I am not a scientist, but I play one on the page. Because my own background is so very not scientific, I needed a lot of research and experiences in order to write (authentically) the character of Deb Gardner in My Last Continent, including traveling to Antarctica and witnessing the continent through the eyes of the many naturalists on our expedition, and also spending time volunteering with penguin researchers at the Punta Tombo colony in Argentina. One of the first — and most interesting, important, and devastating — things I learned is that we humans do not intervene when we see wildlife in trouble. It is, after all, the wild.
This is true whether you’re a filmmaker, a naturalist guide, or a researcher: Whatever you observe, you have to simply observe, no matter how heartbreaking it is. But sometimes people find it impossible not to intervene, like these BBC documentary filmmakers who decided to help save emperor penguin chicks as several penguin parents and their chicks became separated when the chicks couldn’t follow them up a steep slope. The crew “‘opted to intervene passively,’ said the show’s director, Will Lawson.” They created a ramp in the ice that the chicks ended up using to climb up to safety.
Was it appropriate or ethical — or both, or neither? As for myself, I don’t think I could stand to watch baby penguin chicks die if I had a chance to save them … which is one of many reasons I’m not a scientist or a documentary filmmaker — because that is precisely what they are supposed to do. To do otherwise is dangerous to both the humans as well as to the animals, often in ways that may not be immediately evident. While in this particular case, penguins’ lives were saved with no apparent harm, the public opinion is divided on whether taking action was appropriate: This article highlights the positive reaction to the film crew’s rescue efforts, while this headline reads, “Filmmakers Criticised For Intervening with Trapped Penguins in Antarctica.”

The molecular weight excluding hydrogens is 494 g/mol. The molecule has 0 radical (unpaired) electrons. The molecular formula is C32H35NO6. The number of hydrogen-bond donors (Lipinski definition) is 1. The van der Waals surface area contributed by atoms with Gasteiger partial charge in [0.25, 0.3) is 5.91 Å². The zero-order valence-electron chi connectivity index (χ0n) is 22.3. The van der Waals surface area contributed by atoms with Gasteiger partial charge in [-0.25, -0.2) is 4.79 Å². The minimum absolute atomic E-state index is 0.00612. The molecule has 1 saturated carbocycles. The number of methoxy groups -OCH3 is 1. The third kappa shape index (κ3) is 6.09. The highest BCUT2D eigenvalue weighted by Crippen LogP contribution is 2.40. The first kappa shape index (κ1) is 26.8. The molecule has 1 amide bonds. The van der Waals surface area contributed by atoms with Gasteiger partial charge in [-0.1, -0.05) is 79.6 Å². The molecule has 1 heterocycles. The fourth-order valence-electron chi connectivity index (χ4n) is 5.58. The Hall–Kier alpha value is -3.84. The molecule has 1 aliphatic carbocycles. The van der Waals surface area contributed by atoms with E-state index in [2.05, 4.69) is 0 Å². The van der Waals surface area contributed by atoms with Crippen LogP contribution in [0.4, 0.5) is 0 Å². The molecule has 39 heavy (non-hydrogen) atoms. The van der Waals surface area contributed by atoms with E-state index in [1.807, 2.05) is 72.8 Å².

As a traveler, I’ve seen things in nature that aren’t fun to watch but that are, in fact, natural (one animal devouring another, for example); certainly it’s unethical to get in the way of someone’s meal, no matter how brutal it is to witness. Likewise, scientists and naturalists have to witness such incidents, and many others, without interfering. It is a hard concept to get around, even in fiction. In a chapter of My Last Continent, the character Keller describes having to witness a terrible scene involving an animal in Antarctica. He tells Deb, when he recounts the episode, “I’m still getting used to not intervening.” Her reply: “I’m not sure that feeling ever leaves you.”
As for the BBC film crew, I can’t fault them one bit for saving these penguins (in fact, this video is wonderful to see). However, the fact that they did sets a precedent that could be very dangerous if others decide that intervening is okay, especially if it’s in different, more direct ways. The wild is wild for a reason, and there is still so much we don’t understand. We’ve already interfered with so much in nature, creating so much imbalance, that having this last respect for wildlife, as hard as it is, needs to remain in place.